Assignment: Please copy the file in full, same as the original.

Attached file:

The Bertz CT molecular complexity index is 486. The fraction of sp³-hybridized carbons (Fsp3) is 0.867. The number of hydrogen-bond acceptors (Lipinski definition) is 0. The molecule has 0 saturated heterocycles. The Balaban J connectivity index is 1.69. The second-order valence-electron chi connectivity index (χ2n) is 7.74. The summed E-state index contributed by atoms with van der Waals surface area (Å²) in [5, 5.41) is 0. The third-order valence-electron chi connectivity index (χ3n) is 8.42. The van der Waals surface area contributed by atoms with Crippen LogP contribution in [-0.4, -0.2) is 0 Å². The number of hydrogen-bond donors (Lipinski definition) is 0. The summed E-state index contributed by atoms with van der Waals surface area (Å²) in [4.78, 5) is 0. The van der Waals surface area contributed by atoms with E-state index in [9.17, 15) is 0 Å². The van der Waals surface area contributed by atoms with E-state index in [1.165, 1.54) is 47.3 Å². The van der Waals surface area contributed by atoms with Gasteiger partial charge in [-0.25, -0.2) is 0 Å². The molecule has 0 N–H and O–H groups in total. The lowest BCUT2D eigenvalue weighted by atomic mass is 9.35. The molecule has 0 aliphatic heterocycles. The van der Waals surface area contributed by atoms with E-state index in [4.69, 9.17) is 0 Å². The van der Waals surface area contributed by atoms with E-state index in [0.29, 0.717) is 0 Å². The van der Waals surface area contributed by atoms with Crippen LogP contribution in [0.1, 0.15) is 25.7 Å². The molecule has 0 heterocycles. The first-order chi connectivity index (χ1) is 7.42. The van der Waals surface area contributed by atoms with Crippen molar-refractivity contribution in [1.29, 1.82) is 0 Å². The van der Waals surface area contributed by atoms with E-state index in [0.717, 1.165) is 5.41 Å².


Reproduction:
The Bertz CT molecular complexity index is 486. The fraction of sp³-hybridized carbons (Fsp3) is 0.867. The number of hydrogen-bond acceptors (Lipinski definition) is 0. The molecule has 0 saturated heterocycles. The Balaban J connectivity index is 1.69. The second-order valence-electron chi connectivity index (χ2n) is 7.74. The summed E-state index contributed by atoms with van der Waals surface area (Å²) in [5, 5.41) is 0. The third-order valence-electron chi connectivity index (χ3n) is 8.42. The van der Waals surface area contributed by atoms with Crippen LogP contribution in [-0.4, -0.2) is 0 Å². The number of hydrogen-bond donors (Lipinski definition) is 0. The summed E-state index contributed by atoms with van der Waals surface area (Å²) in [4.78, 5) is 0. The van der Waals surface area contributed by atoms with E-state index in [9.17, 15) is 0 Å². The van der Waals surface area contributed by atoms with E-state index in [1.165, 1.54) is 47.3 Å². The van der Waals surface area contributed by atoms with Gasteiger partial charge in [-0.25, -0.2) is 0 Å². The molecule has 0 N–H and O–H groups in total. The lowest BCUT2D eigenvalue weighted by atomic mass is 9.35. The molecule has 0 aliphatic heterocycles. The van der Waals surface area contributed by atoms with E-state index in [4.69, 9.17) is 0 Å². The van der Waals surface area contributed by atoms with E-state index in [0.29, 0.717) is 0 Å². The van der Waals surface area contributed by atoms with Crippen LogP contribution in [0.1, 0.15) is 25.7 Å². The molecule has 0 heterocycles. The first-order chi connectivity index (χ1) is 7.42. The van der Waals surface area contributed by atoms with Crippen molar-refractivity contribution in [1.29, 1.82) is 0 Å². The van der Waals surface area contributed by atoms with E-state index in [0.717, 1.165) is 5.41 Å².